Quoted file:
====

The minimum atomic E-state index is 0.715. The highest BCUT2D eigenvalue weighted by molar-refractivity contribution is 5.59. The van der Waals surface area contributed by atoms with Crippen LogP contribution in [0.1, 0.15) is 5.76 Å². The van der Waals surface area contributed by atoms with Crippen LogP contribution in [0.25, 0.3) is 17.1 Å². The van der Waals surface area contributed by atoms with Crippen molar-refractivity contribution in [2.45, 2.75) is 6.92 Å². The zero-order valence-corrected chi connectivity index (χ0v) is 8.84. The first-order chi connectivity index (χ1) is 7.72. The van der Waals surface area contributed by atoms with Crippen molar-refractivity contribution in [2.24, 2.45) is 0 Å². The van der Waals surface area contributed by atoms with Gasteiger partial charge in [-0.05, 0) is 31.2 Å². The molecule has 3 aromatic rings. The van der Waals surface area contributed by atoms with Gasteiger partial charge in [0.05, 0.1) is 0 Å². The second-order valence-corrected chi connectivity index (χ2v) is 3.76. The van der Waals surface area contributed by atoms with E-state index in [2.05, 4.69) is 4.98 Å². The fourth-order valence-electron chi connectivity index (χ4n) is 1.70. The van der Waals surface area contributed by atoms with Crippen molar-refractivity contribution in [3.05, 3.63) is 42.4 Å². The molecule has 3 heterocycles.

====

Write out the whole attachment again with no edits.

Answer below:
The minimum atomic E-state index is 0.715. The highest BCUT2D eigenvalue weighted by molar-refractivity contribution is 5.59. The van der Waals surface area contributed by atoms with Crippen LogP contribution in [0.1, 0.15) is 5.76 Å². The van der Waals surface area contributed by atoms with Crippen LogP contribution in [0.25, 0.3) is 17.1 Å². The van der Waals surface area contributed by atoms with Crippen molar-refractivity contribution in [2.45, 2.75) is 6.92 Å². The zero-order valence-corrected chi connectivity index (χ0v) is 8.84. The first-order chi connectivity index (χ1) is 7.72. The van der Waals surface area contributed by atoms with Crippen molar-refractivity contribution in [2.24, 2.45) is 0 Å². The van der Waals surface area contributed by atoms with Gasteiger partial charge in [-0.05, 0) is 31.2 Å². The molecule has 3 aromatic rings. The van der Waals surface area contributed by atoms with Gasteiger partial charge in [0.05, 0.1) is 0 Å². The second-order valence-corrected chi connectivity index (χ2v) is 3.76. The van der Waals surface area contributed by atoms with E-state index in [2.05, 4.69) is 4.98 Å². The fourth-order valence-electron chi connectivity index (χ4n) is 1.70. The van der Waals surface area contributed by atoms with Crippen molar-refractivity contribution in [3.05, 3.63) is 42.4 Å². The molecule has 3 heterocycles.